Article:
Inseparable Inspiration

While waiting for the spouse to finish sanding, I am posting a card I drew from The Healing Deck by Amy Zerner and Monte Farber.



Still struggling with selecting the background from the card in Affinity Photo. It was so easy in Photoshop but it’s a bit odd in Affinity. Next time I shall try a colour selection and see if that works better.

The back of this card says that prayer and meditation bring a feeling of connection to higher forces, which will make you feel inspired and inspiring.

I’ve got the entire first coat on after adding two finer snippets of branches last night. This is the final tree, I must beat down the inspiration to add more as I go in for a second coat.


I have to go to the dentist tomorrow. What is worse, painting tree branches at the top of your mural as the sweat pours down your face, or getting your teeth cleaned?





Daily Draw February 18th, 2009

Just a quick draw today. I am in the middle of sewing something and if I start puttering with my cards, I’ll lose momentum on the sewing.

From the Tree Affirmation Cards:


Ooooh, lovely! I like the decorative gates in this picture–perhaps an entrance to a cemetery or a large park? Someone familiar with London would probably know. The cars are parked and people are walking the tiled path. The lane goes on and one can be reflective on the walk. The little figure looks like a child with a doll, but you never know, it could be a fairy.

Beside it all is the fruiting rowan. It looks like a nice day to keep to myself and enjoy nature and contemplation, and the fruit of my labour.

This is about purity of intentions and passion for life. The red berries provide sustenance for birds in the winter just as our passion for life will see us through when the outside world offers less.

In Canada we have a species of Rowan called Mountain Ash. I had one growing on the property in the early days but it died back unfortunately, and was replaced by a Linden tree.

Purity is not a word we use much any more, which I find interesting. I know it best from Purity Flour, which is a Canadian brand. It was also a popular New England or Puritan name for a girl. The innocence of pure imagination and intention: that’s rather a pretty thought with an old, old Latin word.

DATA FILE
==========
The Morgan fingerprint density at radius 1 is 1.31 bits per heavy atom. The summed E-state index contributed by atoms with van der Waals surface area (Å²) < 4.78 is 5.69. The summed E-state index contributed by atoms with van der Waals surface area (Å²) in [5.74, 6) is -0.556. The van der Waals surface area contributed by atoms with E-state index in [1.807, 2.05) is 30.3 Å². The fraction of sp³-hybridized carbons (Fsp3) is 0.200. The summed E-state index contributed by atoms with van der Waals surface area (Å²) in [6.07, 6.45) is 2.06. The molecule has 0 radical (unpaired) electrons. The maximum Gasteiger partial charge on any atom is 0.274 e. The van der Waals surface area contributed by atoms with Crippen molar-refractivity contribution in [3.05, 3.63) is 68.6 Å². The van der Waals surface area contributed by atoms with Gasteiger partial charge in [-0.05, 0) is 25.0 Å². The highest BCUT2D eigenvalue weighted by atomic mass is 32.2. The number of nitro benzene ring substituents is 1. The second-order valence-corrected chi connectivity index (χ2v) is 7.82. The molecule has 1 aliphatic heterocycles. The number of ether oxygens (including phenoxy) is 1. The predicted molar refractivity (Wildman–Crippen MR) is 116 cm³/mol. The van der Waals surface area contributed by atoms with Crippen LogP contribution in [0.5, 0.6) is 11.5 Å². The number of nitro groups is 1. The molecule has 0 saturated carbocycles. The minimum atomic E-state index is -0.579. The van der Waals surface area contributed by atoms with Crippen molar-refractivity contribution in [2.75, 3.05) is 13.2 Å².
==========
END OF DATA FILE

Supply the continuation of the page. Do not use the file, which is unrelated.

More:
I am reading my new book from the library The American Quilt: A History of Cloth and Comfort 1750-1950, and working on my own sewing, so purity, sewing, quilting, and rowan trees reminds me of old-timey values and folklore.


Little Prickles

Daily Draw January 13th, 2009

I got a bit distracted making things but back to trees today.

From the Tree Affirmation Cards:


It’s interesting to see the three people off in the distance looking toward the two main figures. Gossip perhaps? Jealousy even. I think I’m being influenced by the word “false” so if I try not to focus on that I think of people being friends but actually being attracted to each romantically.

Ah, the book mentions giving each other space, hence the three friends off in the background. False Acacias are close but have light branches that touch–the suggestion of airy friendliness but not hoveringly close, just a light canopy to sit under.

It seemed a bit sinister to me, a reflection of my current view on friendship and communication.

The tree is indigenous to North America and was introduced to Europe. It seems to grow better in Europe as a specimen tree because destructive insects don’t ravage it. The pea-like white flowers hang down in spikes and are fragrant. The flowers are succeeded by pods, about three inches long, each containing from five to six brownish black seeds. It is a member of the pea family and unlike the huge thorns of real acacias the false acacia has little prickles.

In North America we call it the Black Locust tree. They grow very readily but are subject to borers and insects so the wood can’t always be used for lumber and the trees become stunted. In Oregon these trees were wiped out by beetles. It’s used as a major honey plant in the Eastern US and France.They are poisonous, particularly the pods and the bark, but not the flowers. They can kill horses and other livestock if ingested. Some people use the seeds as a laxative but I don’t imagine being semi-poisoned to the point of having diarrhea would be good for you.